Elan Morgan is a writer and web designer who works from Elan.Works, a designer and editor at GenderAvenger, and a speaker who has spoken across North America. They believe in and work to grow both personal and professional quality, genuine community, and meaningful content online.

The Blue Swing (by Leahpeah)

The following entry comes from acting contributor Leahpeah, and I am pleased as all hell to welcome her here for her second guest post, because this creativity-killing virus I have contracted has fallen in love with me, and our breakup is proving to be an excruciatingly slow and painful process.



When the girl came home, there was no one in the house. After walking through the kitchen to the backyard, she shut the door gently behind her, not wanting to disrupt the vibe of the early evening.

The sun was just a tiny slice from setting. It shone brilliantly, radiantly, directly over the barn, the beginnings of color promising to pierce in seconds. She smiled, quietly to herself, thankful to be alone in this moment, her favorite time of day. The dragonflies were just beginning their dance, their bodies back-lit, sharing their beat and rhythm while they chased and feasted on the tiny gnats gathering in clouds above the trampoline.

Delicately making her way through the grass and clover, the girl took her place on the swing. The swing in the center. The blue swing. The swing just slightly higher than the other two. The swing her big sister pushed her on before she left for college over a month ago. It was the best swing and she tried never to sit in any other, quietly waiting near the sandbox while her brother finished his turn rather than climb on the ones on either side. But not today. Today she was alone and didn't have to wait for anyone.

She sat down and reached her arms slightly up and grabbed the chains on either side. Deliberately pushing with one bare toe, she slowlyincreased her speed until the motion created a slow and calming creak-creak, creak-creak and she shut her eyes, feeling the warmth of the setting sun on her face, a quiet, tiny smile on her lips.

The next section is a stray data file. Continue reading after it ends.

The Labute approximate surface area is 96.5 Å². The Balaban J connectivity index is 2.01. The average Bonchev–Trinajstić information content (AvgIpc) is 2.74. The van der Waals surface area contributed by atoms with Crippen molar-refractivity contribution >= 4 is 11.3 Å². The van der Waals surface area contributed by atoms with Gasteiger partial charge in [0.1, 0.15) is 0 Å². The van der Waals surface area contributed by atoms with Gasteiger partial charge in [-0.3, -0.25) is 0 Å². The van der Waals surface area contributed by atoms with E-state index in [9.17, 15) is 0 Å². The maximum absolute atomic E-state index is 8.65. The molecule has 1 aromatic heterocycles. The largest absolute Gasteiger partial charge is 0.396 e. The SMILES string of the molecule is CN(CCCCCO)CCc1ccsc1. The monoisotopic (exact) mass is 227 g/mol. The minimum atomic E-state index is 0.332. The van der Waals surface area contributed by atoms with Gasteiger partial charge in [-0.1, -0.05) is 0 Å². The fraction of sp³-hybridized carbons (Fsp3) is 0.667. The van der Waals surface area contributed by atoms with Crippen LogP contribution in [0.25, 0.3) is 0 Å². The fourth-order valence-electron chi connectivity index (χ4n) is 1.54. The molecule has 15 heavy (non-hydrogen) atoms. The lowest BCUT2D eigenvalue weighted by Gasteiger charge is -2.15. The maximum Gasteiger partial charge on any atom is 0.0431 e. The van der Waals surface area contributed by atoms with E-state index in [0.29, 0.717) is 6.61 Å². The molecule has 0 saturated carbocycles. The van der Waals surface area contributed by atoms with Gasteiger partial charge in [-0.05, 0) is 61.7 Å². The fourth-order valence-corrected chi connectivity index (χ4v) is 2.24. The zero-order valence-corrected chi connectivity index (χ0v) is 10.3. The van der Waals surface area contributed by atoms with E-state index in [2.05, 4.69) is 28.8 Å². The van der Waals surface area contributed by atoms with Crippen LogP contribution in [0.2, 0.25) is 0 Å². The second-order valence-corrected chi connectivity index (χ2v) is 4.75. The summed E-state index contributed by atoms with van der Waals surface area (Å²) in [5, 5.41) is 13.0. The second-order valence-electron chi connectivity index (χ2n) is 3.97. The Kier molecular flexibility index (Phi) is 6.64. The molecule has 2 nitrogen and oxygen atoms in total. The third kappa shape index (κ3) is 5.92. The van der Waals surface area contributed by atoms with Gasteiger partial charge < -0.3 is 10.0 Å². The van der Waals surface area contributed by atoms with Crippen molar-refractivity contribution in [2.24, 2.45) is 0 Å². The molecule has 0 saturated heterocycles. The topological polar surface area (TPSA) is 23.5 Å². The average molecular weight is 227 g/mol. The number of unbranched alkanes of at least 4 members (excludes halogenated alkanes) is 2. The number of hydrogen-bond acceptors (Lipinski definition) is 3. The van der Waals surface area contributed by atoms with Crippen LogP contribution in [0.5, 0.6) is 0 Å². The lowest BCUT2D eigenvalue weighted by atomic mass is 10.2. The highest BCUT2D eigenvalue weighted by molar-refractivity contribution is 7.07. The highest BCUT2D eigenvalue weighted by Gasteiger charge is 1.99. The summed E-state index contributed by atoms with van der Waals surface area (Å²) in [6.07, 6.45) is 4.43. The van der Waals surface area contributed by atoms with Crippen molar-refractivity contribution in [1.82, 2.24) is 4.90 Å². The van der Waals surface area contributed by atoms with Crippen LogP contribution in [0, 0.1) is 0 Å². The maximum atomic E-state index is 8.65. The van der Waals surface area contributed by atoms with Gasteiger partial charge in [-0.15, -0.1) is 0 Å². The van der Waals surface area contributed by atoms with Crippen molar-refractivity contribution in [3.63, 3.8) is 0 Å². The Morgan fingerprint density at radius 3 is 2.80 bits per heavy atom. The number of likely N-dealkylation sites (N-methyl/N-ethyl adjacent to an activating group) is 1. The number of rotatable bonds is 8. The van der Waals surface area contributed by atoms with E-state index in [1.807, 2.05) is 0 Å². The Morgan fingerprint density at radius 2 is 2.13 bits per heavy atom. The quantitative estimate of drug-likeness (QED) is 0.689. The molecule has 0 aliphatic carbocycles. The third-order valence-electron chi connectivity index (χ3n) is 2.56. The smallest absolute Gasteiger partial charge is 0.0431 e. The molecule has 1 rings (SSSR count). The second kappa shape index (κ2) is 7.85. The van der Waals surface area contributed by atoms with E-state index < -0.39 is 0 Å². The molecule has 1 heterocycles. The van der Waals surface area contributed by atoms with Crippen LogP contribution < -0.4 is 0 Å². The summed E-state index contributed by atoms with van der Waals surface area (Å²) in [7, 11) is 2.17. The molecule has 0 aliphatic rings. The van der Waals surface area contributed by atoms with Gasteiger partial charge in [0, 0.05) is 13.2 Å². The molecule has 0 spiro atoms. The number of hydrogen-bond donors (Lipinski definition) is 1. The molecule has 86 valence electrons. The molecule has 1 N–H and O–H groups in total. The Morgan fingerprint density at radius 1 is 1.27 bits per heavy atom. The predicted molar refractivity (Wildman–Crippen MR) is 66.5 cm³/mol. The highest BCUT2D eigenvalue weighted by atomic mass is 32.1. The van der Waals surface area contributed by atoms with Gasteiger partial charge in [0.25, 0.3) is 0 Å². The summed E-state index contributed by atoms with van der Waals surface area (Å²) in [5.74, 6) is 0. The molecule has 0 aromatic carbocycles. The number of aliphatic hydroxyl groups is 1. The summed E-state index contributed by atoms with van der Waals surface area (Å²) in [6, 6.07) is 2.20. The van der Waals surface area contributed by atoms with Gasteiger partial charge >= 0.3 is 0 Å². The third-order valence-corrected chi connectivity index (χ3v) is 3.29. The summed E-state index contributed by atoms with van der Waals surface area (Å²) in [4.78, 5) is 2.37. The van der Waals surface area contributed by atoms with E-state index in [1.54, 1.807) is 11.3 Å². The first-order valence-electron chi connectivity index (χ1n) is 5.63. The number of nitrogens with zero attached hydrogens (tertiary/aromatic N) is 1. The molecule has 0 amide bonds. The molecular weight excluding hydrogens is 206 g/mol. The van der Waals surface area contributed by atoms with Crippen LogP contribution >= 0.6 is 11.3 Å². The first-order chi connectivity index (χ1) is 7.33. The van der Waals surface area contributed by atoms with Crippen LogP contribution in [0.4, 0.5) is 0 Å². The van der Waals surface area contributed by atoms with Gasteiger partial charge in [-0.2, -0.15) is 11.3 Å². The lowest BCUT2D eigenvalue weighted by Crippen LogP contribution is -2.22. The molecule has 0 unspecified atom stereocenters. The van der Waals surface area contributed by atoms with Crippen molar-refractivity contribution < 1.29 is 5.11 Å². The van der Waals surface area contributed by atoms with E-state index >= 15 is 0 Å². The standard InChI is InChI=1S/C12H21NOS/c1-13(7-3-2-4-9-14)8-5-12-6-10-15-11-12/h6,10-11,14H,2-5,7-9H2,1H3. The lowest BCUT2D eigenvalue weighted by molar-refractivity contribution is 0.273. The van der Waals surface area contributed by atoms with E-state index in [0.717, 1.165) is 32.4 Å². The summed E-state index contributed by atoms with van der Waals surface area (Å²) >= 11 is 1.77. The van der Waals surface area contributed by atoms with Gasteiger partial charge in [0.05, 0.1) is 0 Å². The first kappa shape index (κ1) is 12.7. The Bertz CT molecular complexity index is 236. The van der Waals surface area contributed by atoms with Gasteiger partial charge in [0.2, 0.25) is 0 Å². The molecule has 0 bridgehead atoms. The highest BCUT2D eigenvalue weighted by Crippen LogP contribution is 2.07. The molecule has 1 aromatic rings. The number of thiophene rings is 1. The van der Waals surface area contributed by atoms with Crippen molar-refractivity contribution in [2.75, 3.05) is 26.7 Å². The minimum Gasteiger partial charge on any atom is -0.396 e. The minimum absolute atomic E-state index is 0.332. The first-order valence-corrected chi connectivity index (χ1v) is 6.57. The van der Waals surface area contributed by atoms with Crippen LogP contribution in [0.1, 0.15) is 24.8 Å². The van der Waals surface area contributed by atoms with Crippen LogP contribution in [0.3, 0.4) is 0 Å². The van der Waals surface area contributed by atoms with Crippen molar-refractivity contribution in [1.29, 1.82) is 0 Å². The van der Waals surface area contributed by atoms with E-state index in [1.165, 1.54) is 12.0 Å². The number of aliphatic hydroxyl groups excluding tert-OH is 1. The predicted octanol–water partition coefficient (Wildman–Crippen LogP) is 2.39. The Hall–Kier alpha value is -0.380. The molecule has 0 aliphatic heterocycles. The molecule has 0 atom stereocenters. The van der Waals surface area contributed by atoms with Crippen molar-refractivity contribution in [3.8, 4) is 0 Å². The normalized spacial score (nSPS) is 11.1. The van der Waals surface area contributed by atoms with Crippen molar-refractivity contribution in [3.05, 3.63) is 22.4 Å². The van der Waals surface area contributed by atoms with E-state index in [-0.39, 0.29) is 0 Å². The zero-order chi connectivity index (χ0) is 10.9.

She kept her eyes closed, imagining the colors instead of actually looking at them. Right about now there would be a swelling of Mother's Sunday lipstick coming up from the top of the mountain, whose mighty flat top just peeked over the top of the barn. Next, a sharp burst of her sister's scarf along the red and turning into coral in between. On either side would be the deep ocean she'd seen in pictures inside the fattest book on the bottom shelf in the living room, with columns of the Morning Glory blossoms on the vine cutting in between them all. And finally, the end of the show would be patches of her favorite quilt made of white and yellow checks. It was perfect and if you looked very, very closely, you could see her tiny smile increase just a teeny bit.

The heat on her face cooled and she knew the colors would be almost gone. She felt the wind, who had been lifting her hair during her glorious journey, remove his fingers ever so slowly until he was gone, as her swing made its way to stillness, the creak-creaking vanishing and echoing in her ears. She opened and then looked with her eyes, taking in the entire backyard at once in all its glory.

Near the apple trees to the left she saw a figure. A man. Her father. He had the shovel and the hose and was busy watering and packing the reservoirs in the orchard. He had his shirt untucked and his work boots were encrusted with red mud. Was it possible he had been there the entire time while she flew through the air and painted in her mind? How could that have been? Her father took the shovel and with a grunt, shoved the tip into the ground near his right foot. He placed the hose near the trunk of the closest tree, allowing the water to fill, slowly, determinedly, higher and higher, licking the parched, peeling ground. And then he placed his left hand up to his nose, closed one nostril and violently blew air out the other side, dislodging a large snot missile that flew towards the ground, splashing in the puddle with a mighty thunk.

As her father replaced his worn work glove and grabbed the handle of the shovel, pulling it out of the dirt, she knew with all certainty that he had not been there while she had been flying in the sunset. Impossible. She would have known. But tomorrow, she'd look around more carefully before allowing herself to be seen in such vulnerable terms.

#806: Me, Myself, And Two Cats

Perec (by the Palinode)